Medical cannabis patients are often forced to emphasize their vulnerabilities in order to prove their worthiness to access a botanical that offers them relief. Their “worthiness” is measured by legislators’ perceived degree of patient suffering rather than whether or not cannabis is effective for their condition. This requirement to emphasize a vulnerability, however, belies patients’ strength, courage, and power. Patients were the front lines for challenging the myths and lies on which the marijuana prohibition industries were built.
Currently, in Montana, if you are a patient and you get your cannabis from a legal, registered provider, you are only able to do so because of the temporary injunction secured in the lawsuit, the MTCIA vs. State of Montana. Without this lawsuit and injunction, access to medical marijuana in Montana would be all but over.
The MTCIA would like to ask you, the patients of Montana, for your help.
All those who benefit from the lawsuit are not sharing in its cost. Many providers who make a profit from selling medical cannabis have not stepped up and supported the lawsuit that allows them to exist at all. At this time, the cost of doing business in Montana includes the cost of the lawsuit (no lawsuit = no business). If a medical marijuana provider is not contributing to the cost of lawsuit, that provider is riding somebody else’s coattail and operating on somebody else’s dime, no different than if they were siphoning off electricity or stealing another’s supplies .
We ask patients, who hold great power as consumers, to ask your provider whether or not s/he is a member of the MTCIA and helping pull the load for all those in Montana who use or provide medical cannabis. You can also check with the MTCIA to find out whether a provider is a member (firstname.lastname@example.org). If your provider is a member, please thank him or her for their support in protecting access for all. If your provider is not a member, please ask that they become one and pull their own weight on behalf of access in Montana.
Some MTCIA members have launched in their businesses a $1 request per transaction to offer patients an easy, painless way to contribute to the movement that makes it possible for them to secure cannabis in a safe environment. The response has been overwhelmingly positive as patients value their access and are eager and willing to help protect it, some giving beyond the $1 when they understand what’s at stake and the necessary work being done.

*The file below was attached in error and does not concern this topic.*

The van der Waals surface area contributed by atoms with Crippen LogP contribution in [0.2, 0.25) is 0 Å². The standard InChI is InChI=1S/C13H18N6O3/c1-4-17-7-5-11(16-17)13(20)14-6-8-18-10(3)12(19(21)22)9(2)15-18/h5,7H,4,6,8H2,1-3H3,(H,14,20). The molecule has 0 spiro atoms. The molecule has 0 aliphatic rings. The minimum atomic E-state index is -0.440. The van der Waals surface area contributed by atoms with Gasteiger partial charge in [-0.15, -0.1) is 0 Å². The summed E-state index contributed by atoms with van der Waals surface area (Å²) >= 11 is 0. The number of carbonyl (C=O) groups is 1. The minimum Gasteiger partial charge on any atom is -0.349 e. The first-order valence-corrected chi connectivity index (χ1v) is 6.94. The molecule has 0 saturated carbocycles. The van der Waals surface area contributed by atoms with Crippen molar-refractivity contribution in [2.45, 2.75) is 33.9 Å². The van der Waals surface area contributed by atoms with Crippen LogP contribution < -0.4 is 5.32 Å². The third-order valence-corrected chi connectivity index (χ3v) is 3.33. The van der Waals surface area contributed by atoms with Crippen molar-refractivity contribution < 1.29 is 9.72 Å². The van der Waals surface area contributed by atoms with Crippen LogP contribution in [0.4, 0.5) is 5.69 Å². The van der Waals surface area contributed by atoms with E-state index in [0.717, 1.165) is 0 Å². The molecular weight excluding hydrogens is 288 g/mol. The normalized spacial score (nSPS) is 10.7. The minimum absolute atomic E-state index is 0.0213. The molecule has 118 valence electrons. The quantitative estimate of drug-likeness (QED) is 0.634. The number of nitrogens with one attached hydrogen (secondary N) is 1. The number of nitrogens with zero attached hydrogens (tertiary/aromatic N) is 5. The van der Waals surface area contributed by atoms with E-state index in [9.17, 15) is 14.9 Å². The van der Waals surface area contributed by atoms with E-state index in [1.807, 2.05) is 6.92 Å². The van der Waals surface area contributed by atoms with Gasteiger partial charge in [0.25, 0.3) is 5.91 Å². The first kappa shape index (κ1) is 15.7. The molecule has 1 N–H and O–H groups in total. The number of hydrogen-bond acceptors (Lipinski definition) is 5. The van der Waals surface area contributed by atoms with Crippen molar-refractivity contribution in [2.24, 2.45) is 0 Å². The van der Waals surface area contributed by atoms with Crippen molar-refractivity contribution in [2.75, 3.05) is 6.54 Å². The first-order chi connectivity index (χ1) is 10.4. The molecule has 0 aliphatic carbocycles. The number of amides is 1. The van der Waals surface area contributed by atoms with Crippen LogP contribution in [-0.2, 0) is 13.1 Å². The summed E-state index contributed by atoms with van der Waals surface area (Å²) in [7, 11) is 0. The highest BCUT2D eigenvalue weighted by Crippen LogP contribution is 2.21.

Thank you to all.
Patients are the market. The market decides what businesses stay and which ones go. This is the way markets should function and it’s what regulations should support – the power of the consumer. Our legislature did not provide regulations. They passed a bill meant to dismantle the system and make Montanans vulnerable to arrest for participating in a program voted in by the citizens of this state. Nor should regulations be about the government picking out the winners by awarding contracts, something done in other states. Regulations should create baseline standards that address safety, quality, and functionality. Those who can meet those baseline standards then get to compete. The market should choose the best – those who provide quality, a safe purchasing environment, and service.
But right now, we don’t have regulations. We have obstacles and “gotcha” provisions and a state law enforcement that is either sidelined by the feds or shilling for them – we don’t know which. Without regulations, you are needed as a patient, as a consumer – as the market – to shape this system with your dollar.
If a provider is unwilling to participate fairly now, how will they participate in the future when laws may be getting made to the detriment of the patient-consumer? If they aren’t standing with you now to protect access, why would they stand with you later when greater profits may be at stake?
Lawmakers have pretended that SB 423, their de facto repeal legislation, is regulation, which it is clearly not. As a result, Montana is left to create our own standards within the parameters of the wreck of a law that we have, and much of the power to do this lies in your hands, the patients. Who deserves your dollars? Those contributing to protecting your access, or those profiting by the work of others?
Who do you want growing your medicine?
We can make profiteering a thing of the past.
The power is yours.